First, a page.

New Kid on the Block

Stretton anon

There’s a new addition to the AdventureRide fleet – a KTM 640 Adventure. The Adventure was KTM’s initial take on the big trail bike theme, at least it was until they launched the 950, which was a more appropriate corporate response to the ubiquitous BMW GS . To put it in context, the 640 Adventure is the bike Ewan and Charlie really wanted for their round the world motorcycle glamping trip before being lured away by BMW’s more TV-savvy marketing department. The 640 Adventure is more Barry McGuigan than Bruno and gives away almost 100kgs to the Bavarian bruiser . No doubt Ewan and Charlie figured a lighter bike such as the KTM might provide more scope for carrying laptops, camera equipment, Satphones,  a Corby trouser press, a Yurt and all that other essential motorcycle touring equipment they toted about with them. Not to mention a weighty script…
Joking apart, I like the GS and, having owned an R80 G/S back in the day confess to having a soft spot for the early air-cooled models . My good chum Craig has a new 1200 Adventure and by any yardstick you care to measure it by, it’s a spectacular and extremely capable motorcycle. Choosing an adventure bike was a toss up twixt an 1150 GS [the only derivate my meagre budget would allow] or a middleweight 600.
My problem, when choosing an adventure bike is this;  I’ve got a dodgy back and shoulder and if I dropped a GS [which would be inevitable given the amount of trail miles I travel] , there is no way I could pick it up again. No, I needed something lighter and when you start to look at what’s available in middleweight adventure bikes the choice is very narrow. In the end it boiled down to Yamaha’s excellent 660 Tenere, a Kawasaki KLR . a Beemer 650 Dakar [21″ front wheel] or a KTM 640. I’ve not ridden either of the Jap bikes [although I had an MZ fitted with the 660 engine which I liked very much], I like the Beemer’s engine but even the 650 is still a bit heavy for me. I’d ridden a 640 Adventure when they first came out and I knew they were good . The KTM won.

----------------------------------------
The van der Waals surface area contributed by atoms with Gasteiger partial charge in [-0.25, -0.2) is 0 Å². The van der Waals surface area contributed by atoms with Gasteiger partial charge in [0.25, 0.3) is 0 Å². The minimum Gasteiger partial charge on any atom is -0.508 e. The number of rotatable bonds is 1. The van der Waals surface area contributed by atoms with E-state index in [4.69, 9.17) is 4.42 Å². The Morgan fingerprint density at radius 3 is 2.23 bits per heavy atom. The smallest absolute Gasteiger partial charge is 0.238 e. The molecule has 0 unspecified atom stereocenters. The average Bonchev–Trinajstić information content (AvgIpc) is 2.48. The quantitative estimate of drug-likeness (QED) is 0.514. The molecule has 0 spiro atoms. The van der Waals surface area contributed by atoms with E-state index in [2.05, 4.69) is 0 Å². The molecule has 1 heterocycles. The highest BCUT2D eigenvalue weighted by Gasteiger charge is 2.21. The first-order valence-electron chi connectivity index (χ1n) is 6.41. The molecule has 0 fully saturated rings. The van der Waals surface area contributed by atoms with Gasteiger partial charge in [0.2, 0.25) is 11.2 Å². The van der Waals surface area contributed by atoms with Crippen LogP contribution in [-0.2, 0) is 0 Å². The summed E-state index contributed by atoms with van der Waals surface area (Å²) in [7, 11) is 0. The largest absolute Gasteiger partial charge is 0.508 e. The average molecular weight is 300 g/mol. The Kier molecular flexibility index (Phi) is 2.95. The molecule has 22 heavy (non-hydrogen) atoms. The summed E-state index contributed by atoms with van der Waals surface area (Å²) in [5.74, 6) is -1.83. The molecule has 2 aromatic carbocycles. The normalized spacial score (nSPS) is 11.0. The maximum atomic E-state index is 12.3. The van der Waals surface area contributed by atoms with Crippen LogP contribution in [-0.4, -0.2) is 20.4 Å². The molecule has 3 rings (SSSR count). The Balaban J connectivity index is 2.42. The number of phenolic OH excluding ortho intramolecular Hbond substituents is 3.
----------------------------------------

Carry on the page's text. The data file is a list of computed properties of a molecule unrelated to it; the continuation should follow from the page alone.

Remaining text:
KTM

Tall, wide and handsome. And that’s just the rider. Hepco and Becker Gobi panniers. Would you believe these have a tap arrangement on the outside of the case and hold 3 litres of fluid in the sidewall of each pannier. I always knew there was something missing from my motorcycling life and now I know what it is.

Riding the 640 is like being aboard a very torquey set of stepladders. It really is unfeasibly tall and riding it home from the vendor’s house found myself looking across into the cabs of HGVs, nodding knowingly at the drivers as we surveyed lesser road users from our lofty perches. To me it feels like the World’s Tallest Motorcycle but despite the high c of g the KTM handles superbly. I’m not sure how big trail bikes manage this , but manage it they do. It’s a well known phenomenon that GSs and such like will handle a twisty road as well as a sports bike and presumably this is one of the reasons for the extraordinary growth in the adventure bike sector. Your average modern adventure bike is quick, it’ll stop well, go round corners and take you and the missus plus the kitchen sink across continents, you really can have your cake and eat it, and if you’ve got some Hepco Becker Gobis with optional taps you can make yourself a brew to go with it. Try doing that on an R6.

So, what’s not to like? Ah well, I was just coming to that…
The thing with adventure bikes is they don’t work very well off road in the UK. I emphasise the UK bit in case I get sackfuls of hate mail from disgruntled GS owners, fresh back from epic trips across the Namibian desert . In Blighty our green lanes are more often than not , brown lanes and full of thick, gooey mud . Heavy bikes laden with luggage and equipped with 50/50 road and trail tyres can find themselves floundering in these claggy conditions. This is where I come in and neatly brings me to the reason I’ve bought the KTM. I’ve been putting together some routes specifically aimed at adventure bikes which avoid treacherous , energy sapping ,muddy trails and allow these bikes to shine at what they do best, covering big mileages and able to cope with poorly surfaced roads and hard packed trails. The routes I’ve picked can be navigated on dual purpose tyres and will give an opportunity for adventure bike owners to sample some proper trail riding and get their bikes dirty without having to spend half the day extricating it from a Welsh bog. We’re going to be clocking up some big miles whilst taking in some of the ancient Welsh droving routes on the high overland trails. It’ll be great and it’s going to add a new dimension to AdventureRide . I’m looking forward to the possibility of 350 mile days and perhaps even making it across the mountains to the coast during a typical ride. All you’ll need is a big trail bike and a sense of adventure. Full details will be up on the website quite soon, in the meantime has anybody got a pair of platform boots I can borrow?

Coates pegs 2

Tank

We’ll be avoiding this kind of stuff when we go out with the adventure bikes. This is Strata Florida in Wales after a very dry summer… I kid you not. Imagine this in February. Some people like this kind of stuff. I don’t. There’s no skill involved, it’s just a war of attrition between man and mud.

Weights and measures.

Don’t get me started on the fuel range of modern bikes. Oh, go on then…